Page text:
Perhaps a better anology would be soft-field. What's minimum un-stick speed with flaps 20? (Being a Piper guy, I'll have to assume you can t/o with flaps 20.) Say 42-45 knots... Care to try taking off at that speed with no flaps and getting out of ground effect. Especially at anywhere near max gross?



"Simplicate and add lightness." - Ed Heinemann
User currently offlineSlamClick From United States of America, joined Nov 2003, 10062 posts, RR: 68
Reply 16, posted (8 years 2 months 4 weeks 1 day 22 hours ago) and read 4674 times:

Quoting 3DPlanes (Reply 15):
For an MD-80, I'd bet the margin is a bit tighter.

Perhaps a better anology would be soft-field. What's minimum un-stick speed with flaps 20?

I'll have to let my academic superiors flesh this out for you but swept wings are MUCH more sensitive to wrong angles of attack than straight wings.



Happiness is not seeing another trite Ste. Maarten photo all week long.
User currently offlineMeister808 From United States of America, joined Jan 2000, 973 posts, RR: 1
Reply 17, posted (8 years 2 months 4 weeks 1 day 8 hours ago) and read 4571 times:

Quoting SlamClick (Reply 9):
After passing V1 (accelerate-stop limited) they sort of became passengers. Not much they could have done, or were likely to have done after that, which would have made any difference.

Couldn't they have put in the flaps?

-Meister



Twin Cessna 812 Victor, Minneapolis Center, we observe your operation in the immediate vicinity of extreme precipitation
User currently offline113312 From United States of America, joined Apr 2005, 574 posts, RR: 1
Reply 18, posted (8 years 2 months 4 weeks 1 day 3 hours ago) and read 4521 times:

All DC9 series, including the MD-80 and DC-10/MD-11 have allowable takeoff configurations using flaps of Zero through approximately 22 degrees. However, all takeoffs must have leading edge slats extended. The calculated takeoff rotation speed will allow for sufficient angle of attack to achieve liftoff without a tail strike as well as achieving the calculated V2 speed by 35 feet.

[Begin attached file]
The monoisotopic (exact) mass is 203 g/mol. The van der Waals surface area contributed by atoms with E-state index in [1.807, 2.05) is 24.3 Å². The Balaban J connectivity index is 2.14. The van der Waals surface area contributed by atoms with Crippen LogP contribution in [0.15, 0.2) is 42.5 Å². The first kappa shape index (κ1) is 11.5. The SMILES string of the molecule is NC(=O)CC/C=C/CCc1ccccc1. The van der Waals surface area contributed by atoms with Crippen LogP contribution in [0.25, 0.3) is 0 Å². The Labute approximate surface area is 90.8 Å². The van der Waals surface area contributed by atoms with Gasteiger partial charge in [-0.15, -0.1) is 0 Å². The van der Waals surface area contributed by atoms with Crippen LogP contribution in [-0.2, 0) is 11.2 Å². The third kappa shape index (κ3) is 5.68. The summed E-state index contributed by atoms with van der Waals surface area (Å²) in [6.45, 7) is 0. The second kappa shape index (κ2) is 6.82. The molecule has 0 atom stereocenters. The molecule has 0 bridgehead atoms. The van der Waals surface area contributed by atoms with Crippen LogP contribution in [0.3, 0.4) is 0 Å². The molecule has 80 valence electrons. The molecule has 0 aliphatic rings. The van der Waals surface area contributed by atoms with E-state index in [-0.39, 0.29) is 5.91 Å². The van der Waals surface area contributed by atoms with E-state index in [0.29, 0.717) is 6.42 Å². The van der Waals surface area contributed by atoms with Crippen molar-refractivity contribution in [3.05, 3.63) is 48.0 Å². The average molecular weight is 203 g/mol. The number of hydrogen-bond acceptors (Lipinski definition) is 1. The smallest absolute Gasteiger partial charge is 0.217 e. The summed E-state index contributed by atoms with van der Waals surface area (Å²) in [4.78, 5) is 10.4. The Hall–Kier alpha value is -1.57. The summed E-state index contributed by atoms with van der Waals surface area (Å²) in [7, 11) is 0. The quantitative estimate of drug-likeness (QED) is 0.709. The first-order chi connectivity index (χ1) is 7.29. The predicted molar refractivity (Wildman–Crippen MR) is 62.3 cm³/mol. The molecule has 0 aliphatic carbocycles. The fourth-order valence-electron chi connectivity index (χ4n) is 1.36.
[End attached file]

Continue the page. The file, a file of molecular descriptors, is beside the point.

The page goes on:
The final climb pitch attitude is a function of flap angle, weight, temperature, altitude and thrust. This final attitude is typically between 15-20 degrees. With a normal pitch rotation rate of 3 degrees per second, liftoff is achieved prior to a tail strike and prior to achieving the final pitch attitude.

In the case of the accident in DTW, the flaps and slats were never set to the calculated takeoff setting. The rotation to takeoff attitude was begun at the speed calculated as if they were extended. Thus, there was insufficient aerodynamic lift available for a normal climb although there was enough to stagger off of the ground. Becoming airborne in that mode, a very high attitude and angle of attach would be required to sustain flight and at that angle, there would also be abnormally high drag making it nearly impossible to accellerate to a safe speed. The wing was basically in a stall condition the whole time from liftoff until the aircraft crashed on the highway.


User currently offlineStarlionblue From Greenland, joined Feb 2004, 17115 posts, RR: 66
Reply 19, posted (8 years 2 months 4 weeks 1 day 2 hours ago) and read 4501 times:

Quoting Meister808 (Reply 17):
Quoting SlamClick (Reply 9):
After passing V1 (accelerate-stop limited) they sort of became passengers. Not much they could have done, or were likely to have done after that, which would have made any difference.

Couldn't they have put in the flaps?

I think it was too late. The flaps don't just fall out. Also they would have added some drag, lowering the speed, maybe beyond their own ability to compensate for that lower speed.



"There are no stupid questions, but there are a lot of inquisitive idiots."
User currently offlineBobster2 From , joined Dec 1969, posts, RR:
Reply 20, posted (8 years 2 months 4 weeks 1 day 1 hour ago) and read 4496 times:

If you read the report, the captain could have avoided the crash by easing back pressure on the control column to maintain the angle of attack at 11 degrees. They were going fast enough to fly with clean wing configuration, just not fast enough for more than 11 degrees. So they could have cleared the light pole by 80 feet instead of hitting it. However, the captain apparently thought the stall warning was caused by windshear, he didn't know the flaps and slats were not extended. So that brings us back to the missing configuration warning.

User currently offlineXFSUgimpLB41X From United States of America, joined Aug 2000, 4224 posts, RR: 37
Reply 21, posted (8 years 2 months 4 weeks 1 day 1 hour ago) and read 4485 times:

I remember my dad mentioning that some of the dc-9 pilots would pull the CB for the autoploy function on the spoilers to make the touchdown a bit smoother, which also shutoff the config alarm somehow. This carried over to the MD-80 series aircraft. It was apparently one of those things that guys did that they really didnt talk about elsewhere. He was a check airmen and mentioned getting on to guys for asking if he wanted the "long landing."